REVEALED: The RBA's internal concerns about the property market


The RBA has today released details, under freedom of information, showing exactly why staffers are concerned about investor lending in the home loan market.

They have two primary concerns: Macroeconomic and Concentration risks. Here’s what Kylie Stewart and Vanessa Rayner wrote about these risks in a document marked “Highly Restricted” on September 26 2014.

The emphasis is added.

  • Macroeconomic:
    Extra speculative demand can amplify the property price cycle and increase the potential for prices to fall later. Such a fall would affect household spending and wealth. This effect is likely to be spread across a broader range of households than the investors that contributed to the heightened activity.
    Concentration risk:

  • Lending has been concentrated in Sydney and Melbourne, creating a concentrated exposure in these cities. The risk could come from a state-based economic shock, or if the speculative upswing in demand brings forth an increase in construction on a scale that leads to a future overhang of supply.
  • In Sydney, the risk of oversupply appears limited because of the pick-up in construction follows a period of limited new supply and it has been spread geographically and by dwelling type. While the unemployment rate has picked up a little over the past 18 months, the overall economic environment in NSW is in a fairly good state.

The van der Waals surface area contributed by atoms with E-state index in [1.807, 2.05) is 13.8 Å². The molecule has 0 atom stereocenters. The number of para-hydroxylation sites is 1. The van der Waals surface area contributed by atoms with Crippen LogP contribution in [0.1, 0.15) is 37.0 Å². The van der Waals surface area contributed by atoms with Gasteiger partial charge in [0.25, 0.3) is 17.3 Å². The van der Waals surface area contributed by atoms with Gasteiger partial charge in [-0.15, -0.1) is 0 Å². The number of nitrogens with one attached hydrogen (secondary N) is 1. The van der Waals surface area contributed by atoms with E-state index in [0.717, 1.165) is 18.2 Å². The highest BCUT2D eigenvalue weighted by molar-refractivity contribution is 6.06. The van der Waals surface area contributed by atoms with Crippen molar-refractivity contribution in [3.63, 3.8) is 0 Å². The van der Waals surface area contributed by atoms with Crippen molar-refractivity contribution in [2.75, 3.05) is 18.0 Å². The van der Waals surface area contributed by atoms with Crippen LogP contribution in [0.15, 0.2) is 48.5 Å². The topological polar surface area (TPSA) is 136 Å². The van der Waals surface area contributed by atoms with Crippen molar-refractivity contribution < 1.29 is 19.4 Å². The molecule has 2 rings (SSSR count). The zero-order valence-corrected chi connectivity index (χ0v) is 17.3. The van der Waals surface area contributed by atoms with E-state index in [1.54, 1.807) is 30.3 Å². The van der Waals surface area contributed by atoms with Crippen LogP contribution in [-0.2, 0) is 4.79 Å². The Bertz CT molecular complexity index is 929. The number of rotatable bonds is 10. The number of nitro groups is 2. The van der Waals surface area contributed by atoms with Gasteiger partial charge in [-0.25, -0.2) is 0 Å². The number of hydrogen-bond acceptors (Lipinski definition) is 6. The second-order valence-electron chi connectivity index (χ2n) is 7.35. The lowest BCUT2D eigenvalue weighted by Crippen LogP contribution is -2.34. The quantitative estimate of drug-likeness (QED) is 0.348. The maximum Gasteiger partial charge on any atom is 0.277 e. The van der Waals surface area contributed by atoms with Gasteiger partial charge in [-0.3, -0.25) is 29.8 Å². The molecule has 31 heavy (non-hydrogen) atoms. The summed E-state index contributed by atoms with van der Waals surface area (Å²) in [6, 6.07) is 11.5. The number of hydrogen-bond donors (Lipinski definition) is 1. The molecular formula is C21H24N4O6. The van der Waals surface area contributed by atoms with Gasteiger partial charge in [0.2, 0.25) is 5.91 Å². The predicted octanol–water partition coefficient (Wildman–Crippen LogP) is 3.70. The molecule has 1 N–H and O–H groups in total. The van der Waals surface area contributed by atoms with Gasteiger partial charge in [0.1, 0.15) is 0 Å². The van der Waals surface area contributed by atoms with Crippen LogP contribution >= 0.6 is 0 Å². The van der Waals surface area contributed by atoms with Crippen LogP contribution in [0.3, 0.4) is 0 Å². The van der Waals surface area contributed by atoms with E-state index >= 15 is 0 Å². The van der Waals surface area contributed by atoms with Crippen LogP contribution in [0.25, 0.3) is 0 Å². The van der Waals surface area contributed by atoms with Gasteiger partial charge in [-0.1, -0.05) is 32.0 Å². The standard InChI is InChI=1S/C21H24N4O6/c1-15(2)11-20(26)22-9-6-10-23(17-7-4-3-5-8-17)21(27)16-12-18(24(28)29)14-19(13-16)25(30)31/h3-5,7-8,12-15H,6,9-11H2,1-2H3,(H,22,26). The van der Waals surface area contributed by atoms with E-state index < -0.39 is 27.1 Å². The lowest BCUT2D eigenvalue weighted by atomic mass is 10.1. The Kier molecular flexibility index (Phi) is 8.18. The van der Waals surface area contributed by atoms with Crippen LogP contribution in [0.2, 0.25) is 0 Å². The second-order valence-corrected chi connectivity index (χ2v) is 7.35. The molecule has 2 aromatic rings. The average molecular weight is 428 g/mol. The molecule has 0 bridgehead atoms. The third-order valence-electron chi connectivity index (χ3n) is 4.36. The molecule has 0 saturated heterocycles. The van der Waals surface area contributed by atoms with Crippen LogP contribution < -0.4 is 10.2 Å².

• In Melbourne, there has been a greater geographic concentration of higher-density construction in inner-city areas. Some developments have a concentration of smaller-sized apartments that may only appeal to some renters, or purchasers in the secondary market. Economic conditions are not as favourable in Victoria and the unemployment rate is 6.8%.

It’s worth noting that these concerns were expressed in September, before the recent acceleration in investor demand for debt, and it’s likely, given RBA statements since by the Governor and others, that concerns at the RBA will have increased since. Indeed, it’s clear in other documents released today that the RBA is, was, or has been contemplating hard lending limits for Australian banks.

So, after today’s lending data showed investor lending for established properties has jumped 104% in four years the RBA and APRA are likely planning something harder than rhetoric to rein in investment lending.

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